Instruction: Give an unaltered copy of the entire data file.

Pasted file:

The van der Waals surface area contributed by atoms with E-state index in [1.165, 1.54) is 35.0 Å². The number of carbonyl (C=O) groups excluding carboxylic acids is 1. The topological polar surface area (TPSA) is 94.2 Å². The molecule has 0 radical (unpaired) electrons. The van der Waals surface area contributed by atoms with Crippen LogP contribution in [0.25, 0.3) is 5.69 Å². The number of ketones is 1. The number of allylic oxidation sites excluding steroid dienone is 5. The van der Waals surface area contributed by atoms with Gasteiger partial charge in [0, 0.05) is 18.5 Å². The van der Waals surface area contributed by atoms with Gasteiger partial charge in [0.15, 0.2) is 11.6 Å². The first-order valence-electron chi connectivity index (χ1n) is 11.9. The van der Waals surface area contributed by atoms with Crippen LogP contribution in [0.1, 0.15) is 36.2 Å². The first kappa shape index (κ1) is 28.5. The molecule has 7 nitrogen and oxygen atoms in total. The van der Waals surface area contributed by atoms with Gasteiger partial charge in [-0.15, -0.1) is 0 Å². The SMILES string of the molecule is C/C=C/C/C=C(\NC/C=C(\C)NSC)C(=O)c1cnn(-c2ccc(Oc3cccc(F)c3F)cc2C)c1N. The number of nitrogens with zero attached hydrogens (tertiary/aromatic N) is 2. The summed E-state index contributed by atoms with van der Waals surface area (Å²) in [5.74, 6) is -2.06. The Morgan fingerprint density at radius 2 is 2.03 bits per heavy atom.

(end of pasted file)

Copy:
The van der Waals surface area contributed by atoms with E-state index in [1.165, 1.54) is 35.0 Å². The number of carbonyl (C=O) groups excluding carboxylic acids is 1. The topological polar surface area (TPSA) is 94.2 Å². The molecule has 0 radical (unpaired) electrons. The van der Waals surface area contributed by atoms with Crippen LogP contribution in [0.25, 0.3) is 5.69 Å². The number of ketones is 1. The number of allylic oxidation sites excluding steroid dienone is 5. The van der Waals surface area contributed by atoms with Gasteiger partial charge in [0, 0.05) is 18.5 Å². The van der Waals surface area contributed by atoms with Gasteiger partial charge in [0.15, 0.2) is 11.6 Å². The first-order valence-electron chi connectivity index (χ1n) is 11.9. The van der Waals surface area contributed by atoms with Crippen LogP contribution in [0.1, 0.15) is 36.2 Å². The first kappa shape index (κ1) is 28.5. The molecule has 7 nitrogen and oxygen atoms in total. The van der Waals surface area contributed by atoms with Gasteiger partial charge in [-0.15, -0.1) is 0 Å². The SMILES string of the molecule is C/C=C/C/C=C(\NC/C=C(\C)NSC)C(=O)c1cnn(-c2ccc(Oc3cccc(F)c3F)cc2C)c1N. The number of nitrogens with zero attached hydrogens (tertiary/aromatic N) is 2. The summed E-state index contributed by atoms with van der Waals surface area (Å²) in [5.74, 6) is -2.06. The Morgan fingerprint density at radius 2 is 2.03 bits per heavy atom.